OLR Bill Analysis

sHB 7037 (as amended by House “A”)*

AN ACT EXPANDING THE SUBSIDIZED GUARDIANSHIP PROGRAM TO SIBLINGS OF CHILDREN LIVING WITH RELATIVE CAREGIVERS.

SUMMARY:

This bill makes more guardians eligible for cash and medical assistance through the Department of Children and Families (DCF's) Subsidized Guardianship Program. The program is currently restricted to relatives taking care of foster children whose parents are either dead or unlikely to be able to care for them within the foreseeable future. Under the bill, caregivers qualify for additional subsidies when they assume guardianship of the child's half- or step-siblings to whom they are not related.

Under current law, DCF's Kinship Navigator program must provide relative caregivers with information about state services and benefits for which they may be eligible. The bill specifies that the information relates to services and benefits for households with children under age 18.

The bill also gives foster parents, prospective adoptive parents, and relative caregivers the right to be heard at all proceedings concerning an abused or neglected child they are caring for or who was under their care in the last year. Current law gives only some foster parents the right to be heard in some types of proceedings.

*House Amendment “A” adds the notice and hearing provisions.

EFFECTIVE DATE: October 1, 2007

SUBSIDIZED GUARDIANSHIP

The subsidized guardianship program currently subsidizes DCF-approved relatives who have (1) foster care licenses, (2) been taking care of the child for at least six months, and (3) a probate court order naming them the child's guardian. The subsidy includes a (1) one-time payment of up to $ 500 for expenses associated with taking the child in, unless the costs can be paid from another source; (2) HUSKY A medical insurance, unless the child has private coverage; and (3) a monthly cash payment that equals the prevailing foster care rate.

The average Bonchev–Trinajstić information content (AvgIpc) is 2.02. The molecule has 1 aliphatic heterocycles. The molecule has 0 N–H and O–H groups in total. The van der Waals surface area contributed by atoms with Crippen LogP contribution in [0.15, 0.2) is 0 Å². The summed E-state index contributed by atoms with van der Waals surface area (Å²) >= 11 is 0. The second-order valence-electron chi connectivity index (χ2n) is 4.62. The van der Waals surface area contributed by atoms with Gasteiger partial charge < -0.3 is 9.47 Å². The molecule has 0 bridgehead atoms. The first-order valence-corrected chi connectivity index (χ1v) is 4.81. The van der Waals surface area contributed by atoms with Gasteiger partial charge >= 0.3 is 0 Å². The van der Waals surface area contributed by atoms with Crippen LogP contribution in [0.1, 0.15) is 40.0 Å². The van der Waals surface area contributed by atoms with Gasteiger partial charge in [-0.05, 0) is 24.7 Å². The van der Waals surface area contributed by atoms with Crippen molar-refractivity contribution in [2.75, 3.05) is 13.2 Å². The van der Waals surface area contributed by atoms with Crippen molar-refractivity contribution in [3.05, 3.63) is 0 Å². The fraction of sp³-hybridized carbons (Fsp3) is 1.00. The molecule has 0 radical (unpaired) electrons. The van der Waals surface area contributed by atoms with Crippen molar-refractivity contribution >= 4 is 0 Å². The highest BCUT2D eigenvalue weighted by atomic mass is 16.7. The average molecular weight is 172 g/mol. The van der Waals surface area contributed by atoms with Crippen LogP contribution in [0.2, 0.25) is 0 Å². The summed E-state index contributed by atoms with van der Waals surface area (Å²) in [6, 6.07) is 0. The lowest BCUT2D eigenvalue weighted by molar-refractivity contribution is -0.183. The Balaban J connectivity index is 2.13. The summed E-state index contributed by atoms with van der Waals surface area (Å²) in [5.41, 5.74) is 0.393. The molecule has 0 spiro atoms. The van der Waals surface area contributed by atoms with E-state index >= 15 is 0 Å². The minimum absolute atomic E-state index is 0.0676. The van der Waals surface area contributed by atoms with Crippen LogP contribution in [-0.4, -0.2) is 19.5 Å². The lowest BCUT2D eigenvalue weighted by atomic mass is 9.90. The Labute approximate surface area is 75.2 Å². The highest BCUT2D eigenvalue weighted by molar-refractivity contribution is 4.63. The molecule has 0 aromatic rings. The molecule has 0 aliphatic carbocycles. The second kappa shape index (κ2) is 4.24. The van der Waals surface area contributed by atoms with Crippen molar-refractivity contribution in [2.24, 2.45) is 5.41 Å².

The bill provides the same subsidy for each step- and half-sibling over whom they assume guardianship. By law, subsidies generally end on the child's 18th birthday, but continue through age 20 when he or she is enrolled full-time in college, technical school, or a state-accredited job training program.

The law currently requires DCF to provide the subsidy after the child has been living in an approved household for at least 18 months, but permits subsidies, within appropriations, after six months. The bill requires that approved caregivers become eligible for subsidies after six months, but retains the limitation that subsidies for care given between six and 18 months be made within the department's available appropriations.

PARTICIPATING IN ABUSE AND NEGLECT HEARINGS

Current law requires courts to notify a child's foster parents when it schedules a hearing concerning DCF's permanency plan or revoking its commitment. They must be permitted to be heard. Courts must also permit former foster parents to be heard on these matters and on requests to change the child's placement if they cared for the child in the last year, so long as the child lived with them for at least six months.

The bill extends the notice and hearing requirements to prospective adoptive parents and relative caregivers. It modifies the restriction on recent foster parents, eliminating the requirement that the child have lived with them for at least six months. It permits recent prospective adoptive parents and relative caregivers to be heard in the same manner.

COMMITTEE ACTION

Select Committee on Children

Joint Favorable Change of Reference

Yea

10

Nay

0

(03/06/2007)

Human Services Committee

Joint Favorable Substitute Change of Reference

Yea

17

Nay

0

(03/20/2007)

Appropriations Committee

Joint Favorable Substitute

Yea

48

Nay

0

(04/19/2007)